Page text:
Quality and Safety Conference emphasizes teamwork

With the Centers for Medicare & Medicaid Services surveys at Baylor St. Luke’s Medical Center fresh in attendees’ minds, the Sixth Annual Quality Improvement and Patient Safety Conference drew a large crowd to Onstead Auditorium April 25.

Keynote speaker Dr. Eduardo Salas, professor and chair of psychological sciences at Rice University, discussed the importance of teamwork for organizations seeking “high reliability,” whether in the business of healthcare, oil and gas production or space exploration. Effective teams have clear roles and responsibilities and work in cultures that allow for debriefing and incident reporting without retribution. “Teamwork saves lives,” he said. “Sometimes you just need one extra teamwork behavior to prevent an error.”

In a breakout session, Megan Fischer, vice president for quality at Baylor St. Luke’s, provided background information on how the hospital team worked with the surveyors. “CMS was looking for a culture of patient safety and reliability,” she said. By building trust and communication within the team, the hospital was able to demonstrate its commitment to quality improvement and patient safety. In an example of just-in-time training, the team developed a personal protective equipment process and qualified 3,500 faculty, staff and trainees on its use while the CMS surveyors were on site. “We built it around a culture of wanting to be the best,” Fischer said.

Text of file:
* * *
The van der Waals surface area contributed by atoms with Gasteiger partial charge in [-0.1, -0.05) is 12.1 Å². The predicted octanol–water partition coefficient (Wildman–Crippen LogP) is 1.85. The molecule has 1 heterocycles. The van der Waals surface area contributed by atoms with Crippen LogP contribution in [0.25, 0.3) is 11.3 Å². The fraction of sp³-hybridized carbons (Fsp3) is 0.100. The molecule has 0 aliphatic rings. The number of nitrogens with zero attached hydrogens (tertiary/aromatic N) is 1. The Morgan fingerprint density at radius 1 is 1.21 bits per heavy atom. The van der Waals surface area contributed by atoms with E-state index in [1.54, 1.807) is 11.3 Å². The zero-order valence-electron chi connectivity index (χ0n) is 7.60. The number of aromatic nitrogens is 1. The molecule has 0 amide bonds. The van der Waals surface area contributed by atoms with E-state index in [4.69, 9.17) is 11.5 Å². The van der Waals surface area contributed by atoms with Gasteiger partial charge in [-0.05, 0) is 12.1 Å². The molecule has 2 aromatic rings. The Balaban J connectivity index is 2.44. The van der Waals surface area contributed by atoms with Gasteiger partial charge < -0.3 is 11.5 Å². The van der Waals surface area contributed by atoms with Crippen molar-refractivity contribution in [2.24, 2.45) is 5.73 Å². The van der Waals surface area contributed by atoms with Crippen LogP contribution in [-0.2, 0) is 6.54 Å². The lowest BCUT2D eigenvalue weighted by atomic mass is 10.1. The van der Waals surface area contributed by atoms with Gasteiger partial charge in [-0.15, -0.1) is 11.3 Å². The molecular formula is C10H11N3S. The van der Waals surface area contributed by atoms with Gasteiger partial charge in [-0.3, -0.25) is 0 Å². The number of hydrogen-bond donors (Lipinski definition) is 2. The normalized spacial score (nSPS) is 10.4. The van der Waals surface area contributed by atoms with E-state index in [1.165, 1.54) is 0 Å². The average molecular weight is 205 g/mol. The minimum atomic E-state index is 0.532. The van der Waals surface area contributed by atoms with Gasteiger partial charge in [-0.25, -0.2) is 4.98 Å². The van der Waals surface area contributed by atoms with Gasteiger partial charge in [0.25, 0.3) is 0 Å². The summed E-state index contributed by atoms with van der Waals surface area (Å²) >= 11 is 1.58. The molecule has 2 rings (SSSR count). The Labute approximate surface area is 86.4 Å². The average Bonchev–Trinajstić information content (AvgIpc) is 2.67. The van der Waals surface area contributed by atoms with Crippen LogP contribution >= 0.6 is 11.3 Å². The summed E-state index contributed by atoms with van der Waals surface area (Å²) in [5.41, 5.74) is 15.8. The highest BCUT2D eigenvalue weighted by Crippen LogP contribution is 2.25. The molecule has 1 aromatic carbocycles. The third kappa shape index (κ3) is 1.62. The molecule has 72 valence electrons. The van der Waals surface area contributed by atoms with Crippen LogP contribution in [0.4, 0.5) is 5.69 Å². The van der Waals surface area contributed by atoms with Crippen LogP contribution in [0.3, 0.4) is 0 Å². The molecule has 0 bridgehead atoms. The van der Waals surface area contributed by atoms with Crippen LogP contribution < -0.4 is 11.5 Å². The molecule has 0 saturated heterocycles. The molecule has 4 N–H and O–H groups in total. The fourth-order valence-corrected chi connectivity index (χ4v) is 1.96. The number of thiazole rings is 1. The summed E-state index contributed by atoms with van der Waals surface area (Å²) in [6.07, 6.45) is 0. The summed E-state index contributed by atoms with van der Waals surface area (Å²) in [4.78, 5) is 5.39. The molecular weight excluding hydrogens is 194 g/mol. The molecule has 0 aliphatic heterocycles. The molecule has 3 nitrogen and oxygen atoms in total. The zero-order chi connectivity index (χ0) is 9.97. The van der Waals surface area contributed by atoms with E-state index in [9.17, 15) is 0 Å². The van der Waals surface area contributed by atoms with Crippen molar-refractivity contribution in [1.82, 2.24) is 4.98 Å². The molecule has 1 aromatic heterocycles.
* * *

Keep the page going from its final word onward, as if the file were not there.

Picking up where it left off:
Dr. Nana Coleman, assistant dean of graduate medical education and director of the conference, discussed at the conference the College’s Team Launch program, which was created to “make sure learners and trainees are prepared to communicate, practice teamwork and be professional” in the clinical and research environment. Work with the ACGME Clinical Learning Environment Review has reinforced in her the necessity of dialogue and integration between Baylor’s residency programs and the affiliate hospitals: “Now we all work collaboratively, share information, learn from each other and grow in best practices,” Coleman said.

She introduced the winners of the quality and safety abstract competition including medical student Richa Lavingia, who presented “Improving Safe Opioid Prescribing, Storage and Disposal Instructions in the Pediatric Emergency Department.” Dr. Catherine Anglin, a fellow in pediatric emergency medicine, described “Using the Best Practice Advisory to Improve Influenza Vaccination Rates in a Pediatric Emergency Department,” while Dr. Amrita Singh, a hospitalist in the Woodlands, discussed “Reducing Antibiotic Use in Children with RSV Bronchiolitis: Implementation of a Successful Antimicrobial Stewardship Program in a Community Hospital Setting.”

Coleman also praised the teamwork of the event’s planning committee. “Students have led every aspect of this conference,” she said.

-By Erin Blair